Time To Blink

Oct 20, 2008 | Updated May 25, 2011

Why write a blog? Until a few months ago, I never read blogs. In our talk show culture, where everyone has something to say about everything, blogging seemed to me like just another venue for people to share every thought that crosses their mind.

We have turned into a talk-show culture. Now, not only do the television and radio talk shows want to know what each one of us thinks, so does the news. I turn on CNN and see "iReports," sent in by viewers; on public radio I hear requests for listeners to join their "Public Insight Network" because "they want to know what I think!" On every issue, we are bombarded with the perspectives and lives of "real," "average" people. When every individual is told that their perspectives are equally important and valuable, on every topic, we start to feel an inflated sense of confidence in our own ideas.

Ironically, the more I learn, the more I realize how little I actually know. As I learn more about a subject, I see the complexity of the issue, and the various ways of looking at it and the complicated histories involved that I was previously ignorant of. That is what I expect of the media. If I want to know what my neighbors think, I can ask them myself.

I can't help thinking this has some bearing on the apparent desire people have to elect a President and Vice President that they think are like them. "just average folks". Pollsters tell us who we would most like to go bowling with, watch a football game with, or have a beer with.

But I am not looking for a new bowling partner and I don't want a President who is just "average." I want someone who is brilliant! There is a critical difference between being able to understand the issues facing average folks, and being just an average folk. I want a President that can connect to the experiences of diverse peoples, and can draw upon that understanding to develop informed responses. I want to see candidates who are humble; who know they don't know everything about everything. In short, I want someone willing to stop and blink.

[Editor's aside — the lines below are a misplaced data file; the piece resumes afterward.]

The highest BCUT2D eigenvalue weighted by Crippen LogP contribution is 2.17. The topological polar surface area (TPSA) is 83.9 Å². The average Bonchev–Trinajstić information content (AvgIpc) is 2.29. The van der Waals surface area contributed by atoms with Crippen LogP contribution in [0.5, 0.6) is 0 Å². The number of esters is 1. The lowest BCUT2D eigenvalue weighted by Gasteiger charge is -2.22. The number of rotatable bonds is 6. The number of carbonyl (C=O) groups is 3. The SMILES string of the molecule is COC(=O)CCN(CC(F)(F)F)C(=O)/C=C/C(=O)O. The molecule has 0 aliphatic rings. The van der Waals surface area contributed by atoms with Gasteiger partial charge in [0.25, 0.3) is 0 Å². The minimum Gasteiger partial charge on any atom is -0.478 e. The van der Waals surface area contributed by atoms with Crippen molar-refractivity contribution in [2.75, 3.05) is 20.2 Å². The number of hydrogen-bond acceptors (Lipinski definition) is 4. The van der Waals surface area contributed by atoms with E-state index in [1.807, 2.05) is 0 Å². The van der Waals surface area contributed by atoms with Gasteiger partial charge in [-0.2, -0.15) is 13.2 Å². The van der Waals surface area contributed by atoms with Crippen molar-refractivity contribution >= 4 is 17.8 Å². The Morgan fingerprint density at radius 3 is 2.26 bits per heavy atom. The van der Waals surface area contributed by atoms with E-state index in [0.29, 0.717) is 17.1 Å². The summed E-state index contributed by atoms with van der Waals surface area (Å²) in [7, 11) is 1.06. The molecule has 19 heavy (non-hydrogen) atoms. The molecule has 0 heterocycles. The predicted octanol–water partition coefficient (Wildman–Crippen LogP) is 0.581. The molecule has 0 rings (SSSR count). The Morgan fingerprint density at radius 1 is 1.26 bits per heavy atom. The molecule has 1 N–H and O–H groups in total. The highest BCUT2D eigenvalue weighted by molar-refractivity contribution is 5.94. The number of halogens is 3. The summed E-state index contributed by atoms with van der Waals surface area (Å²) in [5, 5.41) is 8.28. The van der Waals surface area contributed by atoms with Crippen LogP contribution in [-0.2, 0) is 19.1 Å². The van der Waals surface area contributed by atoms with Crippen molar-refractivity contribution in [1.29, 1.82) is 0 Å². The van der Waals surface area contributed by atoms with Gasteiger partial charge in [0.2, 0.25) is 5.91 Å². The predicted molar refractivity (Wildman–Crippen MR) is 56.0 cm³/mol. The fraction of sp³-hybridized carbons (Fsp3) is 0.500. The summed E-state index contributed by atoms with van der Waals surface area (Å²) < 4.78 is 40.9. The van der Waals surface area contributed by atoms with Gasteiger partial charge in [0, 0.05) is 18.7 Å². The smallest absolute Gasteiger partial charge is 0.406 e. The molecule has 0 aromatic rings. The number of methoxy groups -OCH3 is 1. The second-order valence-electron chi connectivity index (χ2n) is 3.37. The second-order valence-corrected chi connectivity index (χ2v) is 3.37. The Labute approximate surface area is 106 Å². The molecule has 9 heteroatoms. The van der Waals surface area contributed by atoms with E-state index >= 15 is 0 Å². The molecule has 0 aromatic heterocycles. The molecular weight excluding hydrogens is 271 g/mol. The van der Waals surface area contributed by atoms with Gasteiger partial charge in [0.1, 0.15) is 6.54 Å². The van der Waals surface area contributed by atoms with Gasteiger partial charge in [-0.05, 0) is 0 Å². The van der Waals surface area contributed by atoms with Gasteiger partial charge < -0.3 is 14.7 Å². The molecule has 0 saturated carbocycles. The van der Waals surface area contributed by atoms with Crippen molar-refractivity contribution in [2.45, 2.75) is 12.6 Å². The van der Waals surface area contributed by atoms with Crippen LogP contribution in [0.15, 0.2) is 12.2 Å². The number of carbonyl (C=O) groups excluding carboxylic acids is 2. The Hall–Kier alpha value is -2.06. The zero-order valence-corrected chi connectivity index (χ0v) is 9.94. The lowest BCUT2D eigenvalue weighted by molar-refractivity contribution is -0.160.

As a college teacher, I see it as my goal to empower students to become better thinkers; I don't simply lecture students, but encourage them to develop their own views on the subject. In essence, a class is like a semester long blink. Over the past decade I have observed more and more students feeling that their views and opnions are all equally valid, no matter how little they know about the subject. As I see it, my role is to guide students in learning as much as they can about the subject, challenging them to understand the issue at a deeper level, and leave more informed, so that they can then better express their opinions and views. Even if their views have not changed by the end of the course, they will understand why others see it differently, and they will be better able to support their own position. They will be better able to support their views based on research, evidence, history, and a broad understanding of how others see the issue, not simply because it is their personal opinion. This is what teaching is about.

In the classroom, in the media, and on the campaign trail, we need more learning and teaching, and less preaching. We need role models that are humble enough to stop and blink.

That brings me back to my initial question. Why blog? I have found my answer. While some blogs may simply be a tool for some folks who think they know it all to share it all with the rest of us, the great potential of blogging is that it can play that role so sorely missing in the media today--it can be a forum for educated discussion, to contribute to a broader dialogue where we can all learn from each other and come away better informed and with better answers...A space where we can all stop and blink.